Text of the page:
Destruction of coral reefs and pristine marine habitats by deep sea trawling
A survey of the world’s reefs and sea mounts has revealed that deep-sea trawling is causing widespread destruction of marine habitats. Deep-sea trawlers drag giant nets over the seafloor, destroying habitat over huge areas. Cold water coral reefs in temperate regions are among the most threatened sites; these areas contain pristine habitats with many species which are new to science. Deep-sea reefs are particularly vulnerable to trawling, unlike shallow water reefs which are stronger because they need to withstand wave action.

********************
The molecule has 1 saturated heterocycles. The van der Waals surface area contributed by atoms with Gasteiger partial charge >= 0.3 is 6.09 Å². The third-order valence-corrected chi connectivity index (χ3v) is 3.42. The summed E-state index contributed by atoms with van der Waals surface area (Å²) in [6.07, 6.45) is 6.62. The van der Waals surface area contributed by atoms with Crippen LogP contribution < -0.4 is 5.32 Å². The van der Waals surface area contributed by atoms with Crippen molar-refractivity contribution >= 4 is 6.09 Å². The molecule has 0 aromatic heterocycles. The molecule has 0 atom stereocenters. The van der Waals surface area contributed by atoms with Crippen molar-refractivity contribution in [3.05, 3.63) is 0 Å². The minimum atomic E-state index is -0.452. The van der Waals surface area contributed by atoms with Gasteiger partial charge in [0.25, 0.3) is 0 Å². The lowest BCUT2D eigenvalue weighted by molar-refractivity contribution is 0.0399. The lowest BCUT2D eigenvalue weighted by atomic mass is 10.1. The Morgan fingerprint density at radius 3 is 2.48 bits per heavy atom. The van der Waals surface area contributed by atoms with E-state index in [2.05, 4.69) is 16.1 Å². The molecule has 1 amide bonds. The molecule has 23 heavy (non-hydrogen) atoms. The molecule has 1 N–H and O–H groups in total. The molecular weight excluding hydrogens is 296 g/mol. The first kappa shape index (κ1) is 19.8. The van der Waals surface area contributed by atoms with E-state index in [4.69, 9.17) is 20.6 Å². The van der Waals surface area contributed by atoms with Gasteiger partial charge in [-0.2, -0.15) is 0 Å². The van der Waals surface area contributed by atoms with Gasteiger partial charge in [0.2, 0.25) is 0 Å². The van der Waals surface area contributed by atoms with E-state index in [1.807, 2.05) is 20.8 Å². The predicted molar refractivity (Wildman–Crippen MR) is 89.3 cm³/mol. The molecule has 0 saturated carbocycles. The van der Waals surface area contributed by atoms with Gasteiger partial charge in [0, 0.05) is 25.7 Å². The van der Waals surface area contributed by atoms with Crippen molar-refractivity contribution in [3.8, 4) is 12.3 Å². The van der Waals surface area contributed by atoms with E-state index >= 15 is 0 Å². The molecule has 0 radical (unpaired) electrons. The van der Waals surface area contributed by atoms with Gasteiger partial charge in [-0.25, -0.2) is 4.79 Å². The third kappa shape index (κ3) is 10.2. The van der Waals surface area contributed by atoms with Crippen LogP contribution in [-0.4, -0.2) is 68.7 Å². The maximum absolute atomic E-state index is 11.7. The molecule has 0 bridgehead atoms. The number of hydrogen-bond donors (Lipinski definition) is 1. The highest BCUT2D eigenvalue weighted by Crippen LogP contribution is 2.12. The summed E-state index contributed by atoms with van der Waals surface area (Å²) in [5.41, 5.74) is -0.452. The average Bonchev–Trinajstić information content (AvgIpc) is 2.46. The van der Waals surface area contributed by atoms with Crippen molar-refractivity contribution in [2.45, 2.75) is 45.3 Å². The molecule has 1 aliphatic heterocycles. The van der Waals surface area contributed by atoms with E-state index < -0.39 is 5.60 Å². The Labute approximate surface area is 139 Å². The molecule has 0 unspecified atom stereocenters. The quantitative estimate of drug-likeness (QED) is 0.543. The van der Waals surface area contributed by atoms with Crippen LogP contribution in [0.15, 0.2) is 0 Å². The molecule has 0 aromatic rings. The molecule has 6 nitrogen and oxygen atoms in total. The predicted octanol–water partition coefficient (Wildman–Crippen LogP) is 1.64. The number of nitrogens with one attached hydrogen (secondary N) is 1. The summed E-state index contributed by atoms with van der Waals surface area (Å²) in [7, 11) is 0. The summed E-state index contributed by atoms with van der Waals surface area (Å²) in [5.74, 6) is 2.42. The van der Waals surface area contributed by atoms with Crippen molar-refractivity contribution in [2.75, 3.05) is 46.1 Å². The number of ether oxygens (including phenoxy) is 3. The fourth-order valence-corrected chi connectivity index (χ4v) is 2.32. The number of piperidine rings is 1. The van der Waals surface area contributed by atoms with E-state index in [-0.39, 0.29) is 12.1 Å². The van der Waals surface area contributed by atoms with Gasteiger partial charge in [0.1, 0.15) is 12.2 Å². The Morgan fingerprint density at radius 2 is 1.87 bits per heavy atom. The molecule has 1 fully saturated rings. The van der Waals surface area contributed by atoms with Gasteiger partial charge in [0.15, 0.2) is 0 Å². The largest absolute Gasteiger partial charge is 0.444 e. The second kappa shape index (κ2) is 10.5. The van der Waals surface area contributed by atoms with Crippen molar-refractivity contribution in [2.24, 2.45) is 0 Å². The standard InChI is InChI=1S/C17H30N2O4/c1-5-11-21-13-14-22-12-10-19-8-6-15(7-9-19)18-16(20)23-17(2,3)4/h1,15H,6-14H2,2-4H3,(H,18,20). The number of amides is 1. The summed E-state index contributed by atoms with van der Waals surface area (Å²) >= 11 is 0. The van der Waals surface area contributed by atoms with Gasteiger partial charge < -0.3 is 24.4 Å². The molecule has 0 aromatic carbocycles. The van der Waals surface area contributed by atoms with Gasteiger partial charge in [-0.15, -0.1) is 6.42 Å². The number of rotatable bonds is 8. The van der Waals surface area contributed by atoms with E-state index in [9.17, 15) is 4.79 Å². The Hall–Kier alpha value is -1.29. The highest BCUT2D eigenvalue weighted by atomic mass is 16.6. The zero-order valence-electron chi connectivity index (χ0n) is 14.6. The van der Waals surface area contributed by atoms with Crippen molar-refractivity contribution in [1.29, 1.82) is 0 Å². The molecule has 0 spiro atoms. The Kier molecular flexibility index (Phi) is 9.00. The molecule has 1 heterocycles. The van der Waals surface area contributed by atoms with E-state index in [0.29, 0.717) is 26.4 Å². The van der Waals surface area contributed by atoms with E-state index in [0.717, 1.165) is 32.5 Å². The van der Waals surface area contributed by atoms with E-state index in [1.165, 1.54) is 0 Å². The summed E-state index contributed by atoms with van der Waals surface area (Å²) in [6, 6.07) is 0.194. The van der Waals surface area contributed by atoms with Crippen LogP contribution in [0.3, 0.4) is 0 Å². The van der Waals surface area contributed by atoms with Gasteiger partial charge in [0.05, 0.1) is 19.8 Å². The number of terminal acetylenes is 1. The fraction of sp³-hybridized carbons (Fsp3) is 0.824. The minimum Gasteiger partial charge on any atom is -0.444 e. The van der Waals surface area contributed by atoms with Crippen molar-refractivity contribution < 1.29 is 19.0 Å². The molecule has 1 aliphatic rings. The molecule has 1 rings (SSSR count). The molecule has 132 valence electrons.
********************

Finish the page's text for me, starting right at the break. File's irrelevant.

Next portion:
Bans on deep-sea trawling exist in a number of sites around the world, including the biggest cold-water reef in the world, which is in Norway. However Jason Hall-Spencer, a researcher from Plymouth University involved with the survey, emphasises that more needs to be done. He calls for the establishment of an international network of marine reserves which ban deep-sea trawling.
Source: Guardian, 19th February 2010
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